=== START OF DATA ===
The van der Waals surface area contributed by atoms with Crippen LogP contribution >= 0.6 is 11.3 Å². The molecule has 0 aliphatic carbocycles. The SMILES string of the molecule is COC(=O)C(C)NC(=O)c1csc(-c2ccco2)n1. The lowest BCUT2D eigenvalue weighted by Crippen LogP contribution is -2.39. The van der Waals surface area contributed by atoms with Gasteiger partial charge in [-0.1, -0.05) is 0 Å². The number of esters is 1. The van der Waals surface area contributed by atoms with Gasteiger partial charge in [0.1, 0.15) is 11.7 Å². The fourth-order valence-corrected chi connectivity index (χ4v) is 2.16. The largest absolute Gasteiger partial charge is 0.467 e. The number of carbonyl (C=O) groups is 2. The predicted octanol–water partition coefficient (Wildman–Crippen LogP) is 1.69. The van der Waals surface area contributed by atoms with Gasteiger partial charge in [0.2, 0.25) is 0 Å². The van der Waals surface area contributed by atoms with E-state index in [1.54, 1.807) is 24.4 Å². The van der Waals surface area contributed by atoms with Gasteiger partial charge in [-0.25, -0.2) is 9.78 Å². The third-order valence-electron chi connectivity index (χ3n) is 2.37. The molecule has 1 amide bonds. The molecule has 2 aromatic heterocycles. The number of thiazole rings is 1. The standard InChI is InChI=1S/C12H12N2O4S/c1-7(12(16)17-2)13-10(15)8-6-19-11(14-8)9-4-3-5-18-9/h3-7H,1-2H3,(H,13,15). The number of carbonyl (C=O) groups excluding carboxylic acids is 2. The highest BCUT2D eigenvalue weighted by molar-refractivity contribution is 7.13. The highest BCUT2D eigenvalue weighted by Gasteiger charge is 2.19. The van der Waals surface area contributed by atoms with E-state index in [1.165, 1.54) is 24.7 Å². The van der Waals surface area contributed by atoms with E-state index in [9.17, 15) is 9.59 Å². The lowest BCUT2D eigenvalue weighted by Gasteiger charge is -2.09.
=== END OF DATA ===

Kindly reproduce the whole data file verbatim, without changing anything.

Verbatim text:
The van der Waals surface area contributed by atoms with Crippen LogP contribution >= 0.6 is 11.3 Å². The molecule has 0 aliphatic carbocycles. The SMILES string of the molecule is COC(=O)C(C)NC(=O)c1csc(-c2ccco2)n1. The lowest BCUT2D eigenvalue weighted by Crippen LogP contribution is -2.39. The van der Waals surface area contributed by atoms with Gasteiger partial charge in [-0.1, -0.05) is 0 Å². The number of esters is 1. The van der Waals surface area contributed by atoms with Gasteiger partial charge in [0.1, 0.15) is 11.7 Å². The fourth-order valence-corrected chi connectivity index (χ4v) is 2.16. The largest absolute Gasteiger partial charge is 0.467 e. The number of carbonyl (C=O) groups is 2. The predicted octanol–water partition coefficient (Wildman–Crippen LogP) is 1.69. The van der Waals surface area contributed by atoms with Gasteiger partial charge in [0.2, 0.25) is 0 Å². The van der Waals surface area contributed by atoms with E-state index in [1.54, 1.807) is 24.4 Å². The van der Waals surface area contributed by atoms with Gasteiger partial charge in [-0.25, -0.2) is 9.78 Å². The third-order valence-electron chi connectivity index (χ3n) is 2.37. The molecule has 1 amide bonds. The molecule has 2 aromatic heterocycles. The number of thiazole rings is 1. The standard InChI is InChI=1S/C12H12N2O4S/c1-7(12(16)17-2)13-10(15)8-6-19-11(14-8)9-4-3-5-18-9/h3-7H,1-2H3,(H,13,15). The number of carbonyl (C=O) groups excluding carboxylic acids is 2. The highest BCUT2D eigenvalue weighted by molar-refractivity contribution is 7.13. The highest BCUT2D eigenvalue weighted by Gasteiger charge is 2.19. The van der Waals surface area contributed by atoms with E-state index in [1.165, 1.54) is 24.7 Å². The van der Waals surface area contributed by atoms with E-state index in [9.17, 15) is 9.59 Å². The lowest BCUT2D eigenvalue weighted by Gasteiger charge is -2.09.